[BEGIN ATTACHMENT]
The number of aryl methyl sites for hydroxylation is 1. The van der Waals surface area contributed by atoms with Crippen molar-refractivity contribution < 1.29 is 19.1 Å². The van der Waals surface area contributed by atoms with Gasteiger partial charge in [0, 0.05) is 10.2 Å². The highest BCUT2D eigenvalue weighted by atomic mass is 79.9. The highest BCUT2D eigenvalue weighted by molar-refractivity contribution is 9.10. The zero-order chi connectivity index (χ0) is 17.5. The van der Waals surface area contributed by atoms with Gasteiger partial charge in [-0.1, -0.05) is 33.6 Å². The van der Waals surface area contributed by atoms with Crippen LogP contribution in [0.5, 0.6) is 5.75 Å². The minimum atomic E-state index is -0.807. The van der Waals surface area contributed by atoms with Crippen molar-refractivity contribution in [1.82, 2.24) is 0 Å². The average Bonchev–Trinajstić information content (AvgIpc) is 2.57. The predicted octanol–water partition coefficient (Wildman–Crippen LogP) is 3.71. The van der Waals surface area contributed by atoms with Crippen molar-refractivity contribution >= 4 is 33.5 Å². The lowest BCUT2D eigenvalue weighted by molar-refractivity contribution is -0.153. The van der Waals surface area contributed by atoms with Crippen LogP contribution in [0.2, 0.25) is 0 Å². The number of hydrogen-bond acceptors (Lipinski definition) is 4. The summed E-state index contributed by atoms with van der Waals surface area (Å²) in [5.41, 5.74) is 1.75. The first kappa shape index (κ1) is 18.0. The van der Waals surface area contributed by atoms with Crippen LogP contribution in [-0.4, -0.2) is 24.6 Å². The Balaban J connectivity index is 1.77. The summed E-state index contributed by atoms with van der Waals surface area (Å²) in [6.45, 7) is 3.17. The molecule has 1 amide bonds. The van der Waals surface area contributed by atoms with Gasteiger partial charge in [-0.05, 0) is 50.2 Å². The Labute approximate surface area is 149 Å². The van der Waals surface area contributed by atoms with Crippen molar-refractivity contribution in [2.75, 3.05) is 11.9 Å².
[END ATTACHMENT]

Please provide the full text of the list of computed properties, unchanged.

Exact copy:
The number of aryl methyl sites for hydroxylation is 1. The van der Waals surface area contributed by atoms with Crippen molar-refractivity contribution < 1.29 is 19.1 Å². The van der Waals surface area contributed by atoms with Gasteiger partial charge in [0, 0.05) is 10.2 Å². The highest BCUT2D eigenvalue weighted by atomic mass is 79.9. The highest BCUT2D eigenvalue weighted by molar-refractivity contribution is 9.10. The zero-order chi connectivity index (χ0) is 17.5. The van der Waals surface area contributed by atoms with Gasteiger partial charge in [-0.1, -0.05) is 33.6 Å². The van der Waals surface area contributed by atoms with Crippen LogP contribution in [0.5, 0.6) is 5.75 Å². The minimum atomic E-state index is -0.807. The van der Waals surface area contributed by atoms with Crippen molar-refractivity contribution in [1.82, 2.24) is 0 Å². The average Bonchev–Trinajstić information content (AvgIpc) is 2.57. The predicted octanol–water partition coefficient (Wildman–Crippen LogP) is 3.71. The van der Waals surface area contributed by atoms with Crippen molar-refractivity contribution >= 4 is 33.5 Å². The lowest BCUT2D eigenvalue weighted by molar-refractivity contribution is -0.153. The van der Waals surface area contributed by atoms with Crippen LogP contribution in [0.2, 0.25) is 0 Å². The number of hydrogen-bond acceptors (Lipinski definition) is 4. The summed E-state index contributed by atoms with van der Waals surface area (Å²) in [5.41, 5.74) is 1.75. The first kappa shape index (κ1) is 18.0. The van der Waals surface area contributed by atoms with Crippen LogP contribution in [-0.4, -0.2) is 24.6 Å². The Balaban J connectivity index is 1.77. The summed E-state index contributed by atoms with van der Waals surface area (Å²) in [6.45, 7) is 3.17. The molecule has 1 amide bonds. The van der Waals surface area contributed by atoms with Gasteiger partial charge in [-0.05, 0) is 50.2 Å². The Labute approximate surface area is 149 Å². The van der Waals surface area contributed by atoms with Crippen molar-refractivity contribution in [2.75, 3.05) is 11.9 Å².